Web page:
The Provincial Government has withdrawn the reinforcement at the Ontario Medical Association, saying it has lost confidence in the organization's ability to represent its members after some high-qualified specialists voted to withdraw.
But OMA is still planning to take part in this process and argues that provincial law allows arbitration to continue even if one party expires.
OMO accuses the government of violating a legal agreement on a "binding arbitrage framework" signed by both parties last year. The majority of OMA members also voted in favor of the process.
Development is the latest in what is a stormy, almost five-year dispute over a new tax treaty.
It comes two weeks after a group of high-quality specialists – faced with the prospect of cuts in fees – voted to separate from OMA. The group, called OSA, wrote to Minister of Health Kristin Eliot on November 30, demanding that the arbitration be "immediately terminated while OSA specialist groups are drawn".
The letter, a copy of which was received by the star, was signed by the radiologist Dr. David Jacobs, who led the division. He is Deputy Chairman of the Ontario Ranch Association and a bright supporter of Prime Minister Doug Ford.
The government's negotiating team sent a letter to arbiter William Kaplan on Monday evening, saying "there is not enough confidence that OMA can deliver the outcome of any arbitration decision."
The letter, which was also received by the star, goes on: "Therefore, the (Ministry of Health) can not agree to the continuation of the arbitration procedure."
But the subsequent letter to Kaplan, the one from OMA, quotes the Arbitration Act, which states that arbitration should continue even if one party does not appear unless a "satisfactory explanation" is provided.
"Our view is that the hearings should continue as scheduled," says the letter signed by lawyers Howard Goldlat and Stephen Barrett, who represent the OMM in the proceedings.
"The government's proposal that it can unilaterally end this production is unprecedented and undermines the rule of law … which insists that the government is not above the law and must comply with its legal and contractual commitments," he says.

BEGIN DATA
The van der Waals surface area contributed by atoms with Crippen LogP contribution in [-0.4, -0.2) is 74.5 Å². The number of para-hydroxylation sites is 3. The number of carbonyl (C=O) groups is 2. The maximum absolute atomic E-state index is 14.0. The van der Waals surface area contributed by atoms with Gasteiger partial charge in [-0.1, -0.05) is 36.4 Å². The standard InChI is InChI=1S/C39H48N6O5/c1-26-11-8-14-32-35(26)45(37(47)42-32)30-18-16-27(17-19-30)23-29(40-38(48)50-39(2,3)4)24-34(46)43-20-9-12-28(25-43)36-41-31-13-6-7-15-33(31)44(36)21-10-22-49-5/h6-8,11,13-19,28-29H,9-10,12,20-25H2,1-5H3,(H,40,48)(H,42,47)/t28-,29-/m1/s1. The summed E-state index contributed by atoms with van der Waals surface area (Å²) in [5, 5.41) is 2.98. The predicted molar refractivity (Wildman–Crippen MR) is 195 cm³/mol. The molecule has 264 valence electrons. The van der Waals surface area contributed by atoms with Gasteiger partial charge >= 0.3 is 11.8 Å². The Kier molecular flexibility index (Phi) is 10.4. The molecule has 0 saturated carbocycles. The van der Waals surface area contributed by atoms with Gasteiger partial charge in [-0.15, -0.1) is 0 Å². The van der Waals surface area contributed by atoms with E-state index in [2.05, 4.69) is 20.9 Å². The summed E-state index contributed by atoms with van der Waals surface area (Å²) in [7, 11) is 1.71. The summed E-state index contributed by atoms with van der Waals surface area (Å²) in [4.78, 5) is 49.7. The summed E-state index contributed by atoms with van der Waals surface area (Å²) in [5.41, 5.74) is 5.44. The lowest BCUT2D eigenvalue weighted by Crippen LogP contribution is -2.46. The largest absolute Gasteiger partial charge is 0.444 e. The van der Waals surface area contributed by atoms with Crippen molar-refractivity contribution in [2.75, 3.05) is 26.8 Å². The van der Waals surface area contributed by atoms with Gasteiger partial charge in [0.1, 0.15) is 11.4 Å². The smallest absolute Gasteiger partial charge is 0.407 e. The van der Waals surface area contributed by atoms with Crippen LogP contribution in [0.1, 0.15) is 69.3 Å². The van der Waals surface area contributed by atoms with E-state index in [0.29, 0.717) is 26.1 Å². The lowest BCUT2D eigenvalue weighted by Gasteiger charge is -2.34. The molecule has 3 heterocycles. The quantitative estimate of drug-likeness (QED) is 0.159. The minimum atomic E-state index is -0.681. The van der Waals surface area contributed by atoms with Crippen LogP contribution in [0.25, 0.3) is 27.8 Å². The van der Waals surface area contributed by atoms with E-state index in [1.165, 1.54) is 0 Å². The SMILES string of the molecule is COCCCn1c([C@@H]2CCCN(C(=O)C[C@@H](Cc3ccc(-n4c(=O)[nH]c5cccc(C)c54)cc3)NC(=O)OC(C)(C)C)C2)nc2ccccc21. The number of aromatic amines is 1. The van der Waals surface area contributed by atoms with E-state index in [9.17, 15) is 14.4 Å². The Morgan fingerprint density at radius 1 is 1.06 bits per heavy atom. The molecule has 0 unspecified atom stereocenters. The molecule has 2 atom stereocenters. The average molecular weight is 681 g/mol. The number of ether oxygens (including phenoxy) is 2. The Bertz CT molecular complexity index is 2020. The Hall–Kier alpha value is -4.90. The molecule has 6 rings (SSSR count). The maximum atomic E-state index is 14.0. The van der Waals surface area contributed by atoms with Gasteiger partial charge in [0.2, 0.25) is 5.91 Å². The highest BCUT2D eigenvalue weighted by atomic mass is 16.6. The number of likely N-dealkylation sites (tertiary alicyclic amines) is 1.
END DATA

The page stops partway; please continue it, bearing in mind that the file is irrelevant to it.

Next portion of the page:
The letter argues that the arbitrator should not comply with the government's "unjustified and totally wrong" proposal that OMA is not in a position to implement the outcome of the arbitration award.
The letter ends with the following: "We suppose that (the government) and its council are aware of the potential consequences of their absence."
It is not clear what the consequences will be.
The press and secretaries of Ford and Elliott did not respond to the numerous questions contained in the e-mails of the Star on Tuesday.
More than a week ago, the Star asked the government to recognize the cut-off group. The entire government would say that it was looking for legal advice.
Late Tuesday, the OMA leadership issued a statement to 31,000 members of the organization, calling the government's move "shocking" and accusing it of "undermining OMA's legitimate right to represent Ontario doctors."
"The Prime Minister's promises include a fair treatment of doctors, the termination of the arbitration process … does not serve the interests of doctors or the 13.7 million patients we serve," the statement said, which was signed by the president of the OAO Dr. Nadia Alam, Board Chairman Tim Nicholas and Chief Executive Officer Alan O'Det.
"We know that this will be irritating to members, but we are moving fast to manage the situation," he said, noting that the OMA board and its legal council are planning to discuss the next steps on Wednesday.
At the height of the letter, Craig Ricks, a lawyer representing the government, wrote to the UMO on Tuesday to say that the province wants to "have a wider dialogue" with doctors to deal with the problems of representation and compensation and will be in connection with the new year.
Experts who voted to separate from OMA represent 10% of all physicians and approximately 17% of those billed.
Goblatt and Hicks wrote back, challenging the results of the vote – and many others – and accusing less than 5% of the profession of voting in favor of the OMO split.
Bets are high in the dispute. The government pays doctors more than $ 12 billion, or 10 percent of the entire provincial budget.
Achieving a new contract is also important because it has a huge impact on the way the service is delivered.
Arbitration hearings began before the June elections. They were already released once, within a few days after the Conservatives' victory, because the new government wanted to try to reach an agreed settlement. But the talks between the new government and OMA collapsed in early October, prompting the dispute to return to arbitration.
Arbitration hearings were resumed on Saturday and ended before Christmas.
Theresa Boyle is a Toronto-based reporter covering health. Follow her on Twitter: @theresaboyle
OMA appeals to the Supreme Court to stop the release of the names of the most paid MDs
Opinion The Medical Association in Ontario needs no more chaos
OMA Clarifies Plans For Legitimate Struggle To Keep Secret The Names Of Doctors With Highest Fees